Father's Day - Infertility Guilt and the Day After
The Day After Father's Day
I missed Father’s Day yesterday. I had planned to write about it on Friday; instead that wonderful article was released about Dr. Mark Leondires’ involvement in helping Maggie the Orangutan have her baby. And what a story it is. Made me feel especially proud to be part of the RMACT team.
Father’s Day is over for June 2014. We will see less “manly” ads for things that are traditionally bought for the dads in our lives, less sentimental images of daddy’s with their babies or grown up children. It will probably be a relief to see less of those things as they hit a particularly poignant note for those of us still without our children in our lives.
My sadness around Father’s Day was always wrapped up in infertility guilt. I felt, correctly or not, that it was my fault that my husband wasn’t a father yet. I wondered, as you may occasionally wonder, if my husband was with a different woman, would he be a father already? I also wondered, far less frequently, if I were with a different man, would I be a mother already?
These questions led me to face even more difficult questions. Like you may, I often pronounced that I would do anything I needed to do to become a mother. In fact though, I would not have given up my husband; I drew the line there. If you had guaranteed me that I would have had a baby but not been able to stay married to Bill, I would not have made that choice. It was a relief to realize that I would have had to find a different way or perhaps even, no way at all.
Bill was clear over and over again that was how he felt. His focus was on me and on us. He wanted a baby; he absolutely wanted a baby. But he was steadfast, that first and foremost, he wanted me. While I felt enraged sometimes by his calm insistence that I was more important to him than the baby we were yearning for, it was a calming thought as well. I was the point for him and we were going to do this together, however it turned out.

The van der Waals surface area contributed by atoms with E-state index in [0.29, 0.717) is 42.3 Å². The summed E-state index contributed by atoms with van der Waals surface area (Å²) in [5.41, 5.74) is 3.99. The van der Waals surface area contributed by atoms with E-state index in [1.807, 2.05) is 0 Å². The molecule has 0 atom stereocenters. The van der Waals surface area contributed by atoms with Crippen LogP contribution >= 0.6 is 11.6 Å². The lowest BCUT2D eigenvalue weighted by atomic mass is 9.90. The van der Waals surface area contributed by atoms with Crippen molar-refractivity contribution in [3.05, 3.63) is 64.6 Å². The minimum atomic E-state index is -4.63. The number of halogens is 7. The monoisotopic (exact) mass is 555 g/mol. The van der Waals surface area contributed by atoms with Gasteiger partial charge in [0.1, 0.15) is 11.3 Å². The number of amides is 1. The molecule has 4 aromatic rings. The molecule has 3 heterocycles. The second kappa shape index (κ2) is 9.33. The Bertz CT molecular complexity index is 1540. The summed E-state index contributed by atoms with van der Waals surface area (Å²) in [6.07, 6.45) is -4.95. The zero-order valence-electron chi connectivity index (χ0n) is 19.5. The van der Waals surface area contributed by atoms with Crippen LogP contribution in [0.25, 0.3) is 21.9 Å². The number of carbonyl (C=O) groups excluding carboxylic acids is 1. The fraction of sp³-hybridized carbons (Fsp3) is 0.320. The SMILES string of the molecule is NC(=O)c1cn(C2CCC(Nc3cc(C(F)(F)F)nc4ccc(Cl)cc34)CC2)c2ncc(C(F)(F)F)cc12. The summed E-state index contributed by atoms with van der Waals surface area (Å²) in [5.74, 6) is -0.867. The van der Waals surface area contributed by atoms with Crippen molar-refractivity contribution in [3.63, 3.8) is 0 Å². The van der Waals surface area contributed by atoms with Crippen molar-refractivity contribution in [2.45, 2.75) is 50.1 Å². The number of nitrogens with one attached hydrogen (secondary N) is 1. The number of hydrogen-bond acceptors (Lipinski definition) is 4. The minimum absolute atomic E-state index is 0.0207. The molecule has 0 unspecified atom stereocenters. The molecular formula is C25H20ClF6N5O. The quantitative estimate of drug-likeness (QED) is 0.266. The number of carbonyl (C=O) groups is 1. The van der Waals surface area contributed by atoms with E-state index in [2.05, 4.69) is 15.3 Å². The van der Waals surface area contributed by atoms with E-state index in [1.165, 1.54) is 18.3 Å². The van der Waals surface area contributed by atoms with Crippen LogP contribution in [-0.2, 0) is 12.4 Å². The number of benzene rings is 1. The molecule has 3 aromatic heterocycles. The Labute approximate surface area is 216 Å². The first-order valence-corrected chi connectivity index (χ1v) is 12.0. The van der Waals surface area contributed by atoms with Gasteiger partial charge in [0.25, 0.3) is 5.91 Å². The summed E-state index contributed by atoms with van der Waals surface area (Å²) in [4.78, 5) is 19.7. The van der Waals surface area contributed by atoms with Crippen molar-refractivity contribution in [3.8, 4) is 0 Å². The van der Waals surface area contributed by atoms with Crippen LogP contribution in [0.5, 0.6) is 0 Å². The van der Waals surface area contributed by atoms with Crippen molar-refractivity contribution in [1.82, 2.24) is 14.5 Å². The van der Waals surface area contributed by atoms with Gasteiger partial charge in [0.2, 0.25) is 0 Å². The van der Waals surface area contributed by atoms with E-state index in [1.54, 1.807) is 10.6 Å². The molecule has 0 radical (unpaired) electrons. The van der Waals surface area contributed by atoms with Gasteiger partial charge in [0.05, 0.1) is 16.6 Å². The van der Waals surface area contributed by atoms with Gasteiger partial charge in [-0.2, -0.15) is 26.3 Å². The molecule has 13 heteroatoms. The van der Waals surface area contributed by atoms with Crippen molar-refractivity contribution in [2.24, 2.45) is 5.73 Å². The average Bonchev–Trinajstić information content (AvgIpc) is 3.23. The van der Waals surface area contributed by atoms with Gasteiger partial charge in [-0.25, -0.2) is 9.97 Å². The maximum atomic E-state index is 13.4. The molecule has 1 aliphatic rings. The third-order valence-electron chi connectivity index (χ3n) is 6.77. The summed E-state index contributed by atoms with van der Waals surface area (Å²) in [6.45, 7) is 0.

Our decision to create a family together made Father’s Day more bearable.
Our realization that we were already a family of two and that infertility presented the questions that made us see that was a gift.
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About Lisa Rosenthal
Lisa has over thirty years of experience in the fertility field. After her personal infertility journey, she felt dissatisfied with the lack of comprehensive services available to support her. She was determined to help others undergoing fertility treatment. Lisa has been with RMACT for eleven years and serves as Patient Advocate and the Strategic Content Lead.
Lisa is the teacher and founder of Fertile Yoga, a program designed to support men and women on their quest for their families through gentle movement and meditation.
Lisa’s true passion is supporting patients getting into treatment, being able to stay in treatment and staying whole and complete throughout the process. Lisa is also a Certified Grief Recovery Specialist, which is helpful in her work with fertility patients.
Her experience also includes working with RESOLVE: The National Infertility Association and The American Fertility Association (now Path2Parenthood), where she was Educational Coordinator, Conference Director and Assistant Executive Director.